Massive retrospectives with 3 or 4 screenings per day. The focus is usually a studio, a genre, a producer, or a prolific screenwriter. Examples of retrospectives include:

- Ninja Movie Retrospective (1960's and 1970's ninja movies)

- Rare Nikkatsu Films (action, yakuza, comedy and drama films never released on video or DVD)

- Art Theater Guild (rare films such as Sadao Nakajima’s yakuza film Aesthetics of a Bullet)

- Screenwriter Koji Takada (anything from The Defensive Power of Aikido to Bounty Hunter 2)

- The World of Old School Special Effects (Sci-fi, horror, and other special effects movies from late 1940s to 1970's)

Late Screening (at 9 pm)

For genre film fans this is a dream come true. Karate, yakuza, pinkuy violence and other genre movie retrospectives featuring films by Toei, Nikkatsu, Daiei, and other studios. Examples of retrospectives include:

- Etsuko Shihomi retro (all her 1970’s karate films, including 13 Steps of Maki)

- Terrifying Girls’ High School (the entire film series)

- Female Prisoner Movies (from Toei pinky violence to Nikkatsu pink and Daiei exploitation)

- Prison Escape Movies (including Sonny Chiba’s Dasso yugi)

- Yuji Makiguchi Films (the film's of Toei's notorious exploitation director, including the cannibal nun-film Torn Priestess)

- Meika Seri films (Nikkatsu pink starlet’s best films)

- Bad Girl Retrospective (Nikkatsu, Daiei, Toei girl gang films like Nad Girl Mako, Bankaku Rock and Delinquent Girl Boss)

- Toei Jitsuroku Anarchy & Violence (1970's Toei yakuza films like Graveyard of Honor)

- Professional Killer Retrospective (60's and 70's films about assassins)

- Sukeban Retrospective (all 7 of Toei's Sukeban Girl Boss films)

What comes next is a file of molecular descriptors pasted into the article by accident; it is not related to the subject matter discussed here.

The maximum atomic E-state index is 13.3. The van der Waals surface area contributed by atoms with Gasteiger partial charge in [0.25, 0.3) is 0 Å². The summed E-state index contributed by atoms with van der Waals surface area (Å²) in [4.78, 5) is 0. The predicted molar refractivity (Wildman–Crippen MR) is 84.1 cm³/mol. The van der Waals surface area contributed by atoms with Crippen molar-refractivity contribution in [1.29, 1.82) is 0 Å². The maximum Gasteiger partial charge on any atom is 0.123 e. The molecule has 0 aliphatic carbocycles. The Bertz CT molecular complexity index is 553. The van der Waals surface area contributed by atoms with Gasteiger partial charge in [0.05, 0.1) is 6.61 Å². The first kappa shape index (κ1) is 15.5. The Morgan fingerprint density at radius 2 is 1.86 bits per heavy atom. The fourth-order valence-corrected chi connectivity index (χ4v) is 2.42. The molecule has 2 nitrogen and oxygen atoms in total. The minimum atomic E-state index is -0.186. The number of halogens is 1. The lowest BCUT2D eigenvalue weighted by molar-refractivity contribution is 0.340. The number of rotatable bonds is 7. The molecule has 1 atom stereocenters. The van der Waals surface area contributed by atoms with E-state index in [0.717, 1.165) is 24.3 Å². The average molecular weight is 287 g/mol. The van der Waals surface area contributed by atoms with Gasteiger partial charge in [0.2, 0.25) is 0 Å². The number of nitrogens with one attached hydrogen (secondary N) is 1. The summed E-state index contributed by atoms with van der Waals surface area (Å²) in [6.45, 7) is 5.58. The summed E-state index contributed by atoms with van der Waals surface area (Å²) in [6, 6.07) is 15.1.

- 1970's Biker Retro (Toei biker gang movies like Explosion: Violent Riders, an Wild Sex Gang)

Theater Access:

Take JR Chuo Local (not rapid!) line from Shinjuku Station to Takao/Hachioji/Nakano direction and get off at Asagaya Station. It only takes about 10 minutes. Use the north exit. Laputa is about 150m from the station. Map.

Note: On the way to Asagaya you can stop in Nakano for some DVD and movie poster shopping. Right next to the station there’s a big shopping mall called Nakano Broadway. There’s a very good used DVD shop called Recommints, which focuses in genre films, and a movie poster shop which sells original posters for Sonny Chiba films and other genre stuff.

Etsuko Shihomi Retrospective! Poster for 13 Steps of Maki (1975)

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Art Theater Guild Retro. Eros + Massacre poster

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Art Theater Guild Retro. Preparation for the Festival (1975) poster

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Aru koroshiya no kagi (1967) and Kenjū mushuku datsugoku no blues (1965)

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Female Prisoner retro. Material from Daiei's Woman's Prison series

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Anyone who loves seeing movies from 35 mm film prints is in for an epic treat in Tokyo in May (2014). As a result of an unbelievable amount of coincidences, there’s an incredible set of Japanese classics and cult films screening in different theatres around the same time. Most of them play in large retrospectives, so you if you stay for longer time you could catch tons of movies.

However, even if you were like me and could only drop by for one extended weekend, you’ve still got more Japanese 40 classics to choose from in a dozen theaters. May 15th – May 18 (Friday-Sunday) especially is good time. I’ve listed below only what’s playing during that time. I've reserved my flight already...

Laputa (Day Show): Screenwriter Koji Tanada Retrospective

The Defensive Power of Aikido (Shigero Ozawa, 1975) (35mm)

Silk Hat Boss (Norifumi Suzuki, 1970) (35mm)

Ikasama bakuchi (Shigero Ozawa, 1968) (35mm)

Shimaizaka (Nobuhiko Obayashi, 1985) (35mm)

Onimasa (Hideo Gosha, 1982) (35mm)

Otoko no shobu: niou no irezumi (Norifumi Suzuki, 1967) (35mm)

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Laputa (Morning Show): Ishiro Honda Drama Retrospective

People of Tokyo, Goodbye (Ishiro Honda, 1956) (35mm)

An Echo Calls You (Ishiro Honda, 1959) (35mm)

Laputa (Late Show): Meika Seri Retrospective